Wednesday, February 13, 2013

TX - Portland Sex Offender Ordinance

Original Article


By Janine Reyes

CORPUS CHRISTI - The city of Portland has come up with a way to address concerns about convicted sex offenders living in their city. Assistant City Manager Randy Wright tells us Its an ordinance that is in effect in about 200 Texas cities.

While more than 800 sex offenders live in Corpus Christi, Portland has just two.

Since Portland is much smaller than Corpus Christi, we wanted a closer look at these numbers.

Here's what we found, Portland has a population of more than 15,000 people, with just two registered sex offenders, only one actually lives in city limits.

By comparison, the 78416 zip code in Corpus Christi has a population of more than 16,000, so its fairly comparable in size, but, there are 57 registered sex offenders living there.

If we look at an even smaller area of the city, 78408 in Corpus Christi has a population of almost 11,000, with 67 registered sex offenders.

"I think what we say is that our interest is in families, our interest is in the safety of our citizens," Assistant City Manager Rand Wright explained of the ordinance when we asked if they were removing the welcome mat for sex offenders.

Five years ago, the city council decided to get tough on registered sex offenders by passing the ordinance that restricts sex offenders from living within 1,000 feet of schools, day cares and other sex offenders.

A map of the city shows just how limited living options are for sex offenders.

When the law first went into effect, they could not force current sex offenders to leave, but over time that's exactly what happened.

Wright says when council passed the law, more than 5 offenders lived in Portland.

Now, only two come up on the state website when you type in the 78374 zip code. "Actually, we have one that lives inside the city limits now," Wright explained.

Residents convicted of a sex crime while living there have to follow the same strict guidelines. Wright says their ordinance recently forced one man out of town.

"They would have to move outside of the exclusionary area and that happened," Wright said describing a recent situation. That man used to live in a subdivision off Broadway, but once he was convicted of a sex crime and had to register as a sex offender, police measured the distance from his house to this park and because he was within a 1,000 feet, he had to go.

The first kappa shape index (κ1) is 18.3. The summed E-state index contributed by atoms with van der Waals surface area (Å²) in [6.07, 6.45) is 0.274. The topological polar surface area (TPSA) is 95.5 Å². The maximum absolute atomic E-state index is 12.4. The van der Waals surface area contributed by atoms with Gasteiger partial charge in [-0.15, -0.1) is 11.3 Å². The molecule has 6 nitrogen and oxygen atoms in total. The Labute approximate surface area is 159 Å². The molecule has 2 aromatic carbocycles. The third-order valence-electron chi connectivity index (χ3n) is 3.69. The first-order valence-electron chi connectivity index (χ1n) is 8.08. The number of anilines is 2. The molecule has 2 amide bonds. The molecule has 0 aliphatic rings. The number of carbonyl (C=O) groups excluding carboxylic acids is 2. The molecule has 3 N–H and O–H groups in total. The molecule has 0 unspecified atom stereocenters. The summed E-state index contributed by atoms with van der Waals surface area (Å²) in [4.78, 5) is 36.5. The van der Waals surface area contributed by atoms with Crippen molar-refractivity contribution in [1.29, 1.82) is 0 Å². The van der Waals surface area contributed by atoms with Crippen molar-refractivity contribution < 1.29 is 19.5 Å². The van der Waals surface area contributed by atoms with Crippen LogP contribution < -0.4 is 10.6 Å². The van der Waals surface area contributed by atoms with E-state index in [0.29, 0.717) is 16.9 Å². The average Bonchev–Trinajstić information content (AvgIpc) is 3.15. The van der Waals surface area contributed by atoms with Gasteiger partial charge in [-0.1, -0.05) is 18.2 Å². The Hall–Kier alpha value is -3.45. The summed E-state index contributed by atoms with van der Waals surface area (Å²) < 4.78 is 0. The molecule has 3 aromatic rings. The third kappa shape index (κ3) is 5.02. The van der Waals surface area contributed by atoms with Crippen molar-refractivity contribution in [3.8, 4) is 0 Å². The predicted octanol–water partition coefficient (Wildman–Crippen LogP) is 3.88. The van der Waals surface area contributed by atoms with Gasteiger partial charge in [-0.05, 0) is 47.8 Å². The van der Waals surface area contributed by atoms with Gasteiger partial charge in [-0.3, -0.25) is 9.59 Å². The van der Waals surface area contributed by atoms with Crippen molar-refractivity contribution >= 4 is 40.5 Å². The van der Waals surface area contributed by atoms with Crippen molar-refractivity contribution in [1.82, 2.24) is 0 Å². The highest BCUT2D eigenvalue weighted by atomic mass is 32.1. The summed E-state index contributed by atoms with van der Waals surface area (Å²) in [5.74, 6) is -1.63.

- So the law is an ex post facto (unconstitutional) law!

But, in Corpus Christi, we took Lantana street for example, there's a sex offender who lives in a house just 400 feet away from an elementary school, 200 feet away from another registered sex offender, and 500 feet from another sex offender. In that neighborhood alone, there are 4 registered sex offenders. They live not only hundreds of feet from each other, but also by Gibson Elementary School.

That's where we found Letty Rodriguez picking up her kids. She says she'd like to see a similar ordinance passed in Corpus Christi. "Especially now without the crossing guards or anything like that, yeah, that's definitely something every neighborhood should have," Rodriguez told us.

But city leaders in Corpus Christi don't necessarily agree with Rodriguez.

Even if Corpus Chisti leaders were to pass that ordinance today, current sex offenders would not need to move. They would be grandfathered in. If they relocated, then they would have to follow the ordinance guidelines.

Part two of our Sex Offender Ordinance Investigation will highlight responses from Mayor Nelda Martinez and the Chief of Police on this ordinance. Both say Corpus Christi does not need to follow Portland's lead.